Tip of the Week

This year, consider giving your child a "special day." 


When my girls were little girls, I began taking them on "special days."  This was a time when I would take one daughter by herself to McDonald’s or Hardee’s for breakfast.  We began this when they were VERY small.  It was just the two of us — one daughter and myself.  We would eat and linger.  No hurry at all.  Just a time to talk.


As they grew older, this turned into a lunch.  We went to a variety of restaurants.  The girls and I did this all the way through their high school years.  It was a special time devoted to one daughter.  We didn’t take a friend.  We didn’t take the other sister.  We didn’t sit with people from church if they were already at the restaurant. 


Most of the time, we just talked.  This conversation began when they were quite small.  The conversation continued as they grew older.  As I look back, these were such important moments.  (We shared these times together monthly.  They were even more often when they were small.  But, we had these days regularly and consistently.)

Listen to my daughter Christine (now 23 years old and married) as she reflects on those times.  She wrote the following yesterday: 


Special days bring back so many
great childhood memories for me.  They were such a special time that I got to
spend with my dad, just me and him.  It communicated to me that I was special,
worthy of taking time out of a day to spend time with, and that my dad wanted to
have a close relationship with me. Now looking back it really built a foundation
for our relationship. 


When I got to college I realized even more how special
those times were. I had several friends who didn’t spend time with their dad. 
The only time they went to their dad was for money, permission to do something,
etc.  There were several who I never witnessed speak on the phone to their dad,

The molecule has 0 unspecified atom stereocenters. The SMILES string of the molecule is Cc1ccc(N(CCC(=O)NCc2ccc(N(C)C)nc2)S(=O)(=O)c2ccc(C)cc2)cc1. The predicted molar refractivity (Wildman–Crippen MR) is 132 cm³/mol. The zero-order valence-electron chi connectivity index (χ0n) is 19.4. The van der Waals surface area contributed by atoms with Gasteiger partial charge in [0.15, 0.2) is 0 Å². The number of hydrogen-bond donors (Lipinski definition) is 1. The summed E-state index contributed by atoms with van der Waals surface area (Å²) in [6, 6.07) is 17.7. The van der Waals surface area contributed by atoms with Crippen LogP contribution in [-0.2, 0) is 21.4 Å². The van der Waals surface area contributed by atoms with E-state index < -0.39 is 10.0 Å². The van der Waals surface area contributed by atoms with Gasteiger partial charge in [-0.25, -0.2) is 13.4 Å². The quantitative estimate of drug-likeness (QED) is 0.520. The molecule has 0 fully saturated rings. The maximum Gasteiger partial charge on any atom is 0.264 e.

it was only their mom.  That really made me realize how special my relationship
with my dad was and that it was a personal relationship.  That was very
important to me because not only did it build my confidence level (because my dad
had time for me) but it also modeled what kind of relationship I wanted to have
with guys who I might date in the future.  It showed me that I need to have a personal,
respectful relationship with guys, not one just based on getting money, etc. I
really value and appreciate those special days that were the beginning of a
great, honest, caring relationship with my dad. 


(Christine Martin Wood, November  6, 2006)

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2 thoughts on “Tip of the Week

  1. I, too, did the special days with my children. Jessica shared how much that meant to her in one of her sociology classes a couple of years ago. Even today, if I don’t see my children for 2-3 weeks, I’ll make arrangements to go meet them for lunch or dinner. What they might not realize is just how special "their" special day was to Daddy … as you well know!

  2. Greg,I found that so often my efforts to "make something happen" with my children were not nearly as powerful or effective as just consistently being with them and having conversation.I need to remember that.